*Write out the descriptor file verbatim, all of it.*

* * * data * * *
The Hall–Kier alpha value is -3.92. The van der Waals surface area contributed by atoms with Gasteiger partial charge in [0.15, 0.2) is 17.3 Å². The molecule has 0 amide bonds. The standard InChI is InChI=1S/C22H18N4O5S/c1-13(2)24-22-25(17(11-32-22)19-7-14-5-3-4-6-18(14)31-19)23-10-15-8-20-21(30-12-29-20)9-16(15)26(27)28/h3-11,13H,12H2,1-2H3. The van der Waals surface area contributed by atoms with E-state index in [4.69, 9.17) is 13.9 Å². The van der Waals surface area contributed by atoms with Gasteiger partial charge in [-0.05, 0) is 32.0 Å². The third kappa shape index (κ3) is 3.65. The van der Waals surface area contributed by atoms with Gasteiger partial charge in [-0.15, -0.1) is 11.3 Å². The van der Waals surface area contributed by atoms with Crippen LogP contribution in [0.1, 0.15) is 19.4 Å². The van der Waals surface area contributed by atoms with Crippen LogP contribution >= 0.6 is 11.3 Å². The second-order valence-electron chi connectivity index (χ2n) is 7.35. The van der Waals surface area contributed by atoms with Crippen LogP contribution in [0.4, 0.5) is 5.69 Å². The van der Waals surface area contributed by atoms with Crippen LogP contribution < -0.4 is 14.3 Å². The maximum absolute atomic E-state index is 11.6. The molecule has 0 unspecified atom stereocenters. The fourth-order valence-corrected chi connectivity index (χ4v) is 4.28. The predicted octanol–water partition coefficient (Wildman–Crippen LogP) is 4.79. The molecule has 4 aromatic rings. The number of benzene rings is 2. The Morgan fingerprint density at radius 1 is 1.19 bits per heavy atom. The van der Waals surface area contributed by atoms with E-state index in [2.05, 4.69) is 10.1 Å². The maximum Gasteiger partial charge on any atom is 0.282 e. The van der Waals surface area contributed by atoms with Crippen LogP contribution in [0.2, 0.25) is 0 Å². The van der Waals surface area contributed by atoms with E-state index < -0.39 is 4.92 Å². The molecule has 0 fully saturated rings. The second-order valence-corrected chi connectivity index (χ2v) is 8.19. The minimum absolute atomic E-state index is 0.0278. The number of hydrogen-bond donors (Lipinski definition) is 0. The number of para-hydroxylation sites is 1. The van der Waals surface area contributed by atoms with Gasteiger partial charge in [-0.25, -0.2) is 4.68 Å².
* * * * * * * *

The Hall–Kier alpha value is -3.92. The van der Waals surface area contributed by atoms with Gasteiger partial charge in [0.15, 0.2) is 17.3 Å². The molecule has 0 amide bonds. The standard InChI is InChI=1S/C22H18N4O5S/c1-13(2)24-22-25(17(11-32-22)19-7-14-5-3-4-6-18(14)31-19)23-10-15-8-20-21(30-12-29-20)9-16(15)26(27)28/h3-11,13H,12H2,1-2H3. The van der Waals surface area contributed by atoms with E-state index in [4.69, 9.17) is 13.9 Å². The van der Waals surface area contributed by atoms with Gasteiger partial charge in [-0.05, 0) is 32.0 Å². The third kappa shape index (κ3) is 3.65. The van der Waals surface area contributed by atoms with Gasteiger partial charge in [-0.15, -0.1) is 11.3 Å². The van der Waals surface area contributed by atoms with Crippen LogP contribution in [0.1, 0.15) is 19.4 Å². The van der Waals surface area contributed by atoms with Crippen LogP contribution >= 0.6 is 11.3 Å². The second-order valence-electron chi connectivity index (χ2n) is 7.35. The van der Waals surface area contributed by atoms with Crippen LogP contribution in [0.4, 0.5) is 5.69 Å². The van der Waals surface area contributed by atoms with Crippen LogP contribution < -0.4 is 14.3 Å². The maximum absolute atomic E-state index is 11.6. The molecule has 0 unspecified atom stereocenters. The fourth-order valence-corrected chi connectivity index (χ4v) is 4.28. The predicted octanol–water partition coefficient (Wildman–Crippen LogP) is 4.79. The molecule has 4 aromatic rings. The number of benzene rings is 2. The Morgan fingerprint density at radius 1 is 1.19 bits per heavy atom. The van der Waals surface area contributed by atoms with E-state index in [2.05, 4.69) is 10.1 Å². The maximum Gasteiger partial charge on any atom is 0.282 e. The van der Waals surface area contributed by atoms with Crippen LogP contribution in [0.2, 0.25) is 0 Å². The van der Waals surface area contributed by atoms with E-state index < -0.39 is 4.92 Å². The molecule has 0 fully saturated rings. The second-order valence-corrected chi connectivity index (χ2v) is 8.19. The minimum absolute atomic E-state index is 0.0278. The number of hydrogen-bond donors (Lipinski definition) is 0. The number of para-hydroxylation sites is 1. The van der Waals surface area contributed by atoms with Gasteiger partial charge in [-0.25, -0.2) is 4.68 Å².